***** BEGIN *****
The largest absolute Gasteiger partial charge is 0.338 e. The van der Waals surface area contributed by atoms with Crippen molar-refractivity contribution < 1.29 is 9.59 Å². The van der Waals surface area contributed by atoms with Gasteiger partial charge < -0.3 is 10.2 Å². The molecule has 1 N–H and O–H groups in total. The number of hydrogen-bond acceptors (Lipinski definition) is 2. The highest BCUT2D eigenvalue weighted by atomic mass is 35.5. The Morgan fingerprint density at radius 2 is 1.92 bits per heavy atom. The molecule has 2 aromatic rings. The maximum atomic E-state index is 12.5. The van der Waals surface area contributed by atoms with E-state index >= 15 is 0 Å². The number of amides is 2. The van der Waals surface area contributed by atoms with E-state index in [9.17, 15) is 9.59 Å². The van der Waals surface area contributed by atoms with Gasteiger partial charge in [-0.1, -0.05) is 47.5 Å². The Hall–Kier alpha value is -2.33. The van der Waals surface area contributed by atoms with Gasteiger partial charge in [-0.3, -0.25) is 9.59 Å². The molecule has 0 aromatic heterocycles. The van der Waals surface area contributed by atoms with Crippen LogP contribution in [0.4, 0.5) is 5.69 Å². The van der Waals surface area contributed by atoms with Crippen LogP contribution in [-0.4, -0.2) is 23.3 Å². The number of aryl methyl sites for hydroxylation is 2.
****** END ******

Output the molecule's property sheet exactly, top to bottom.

The largest absolute Gasteiger partial charge is 0.338 e. The van der Waals surface area contributed by atoms with Crippen molar-refractivity contribution < 1.29 is 9.59 Å². The van der Waals surface area contributed by atoms with Gasteiger partial charge < -0.3 is 10.2 Å². The molecule has 1 N–H and O–H groups in total. The number of hydrogen-bond acceptors (Lipinski definition) is 2. The highest BCUT2D eigenvalue weighted by atomic mass is 35.5. The Morgan fingerprint density at radius 2 is 1.92 bits per heavy atom. The molecule has 2 aromatic rings. The maximum atomic E-state index is 12.5. The van der Waals surface area contributed by atoms with E-state index >= 15 is 0 Å². The number of amides is 2. The van der Waals surface area contributed by atoms with E-state index in [9.17, 15) is 9.59 Å². The van der Waals surface area contributed by atoms with Gasteiger partial charge in [-0.1, -0.05) is 47.5 Å². The Hall–Kier alpha value is -2.33. The van der Waals surface area contributed by atoms with Gasteiger partial charge in [-0.3, -0.25) is 9.59 Å². The molecule has 0 aromatic heterocycles. The van der Waals surface area contributed by atoms with Crippen LogP contribution in [0.4, 0.5) is 5.69 Å². The van der Waals surface area contributed by atoms with Crippen LogP contribution in [-0.4, -0.2) is 23.3 Å². The number of aryl methyl sites for hydroxylation is 2.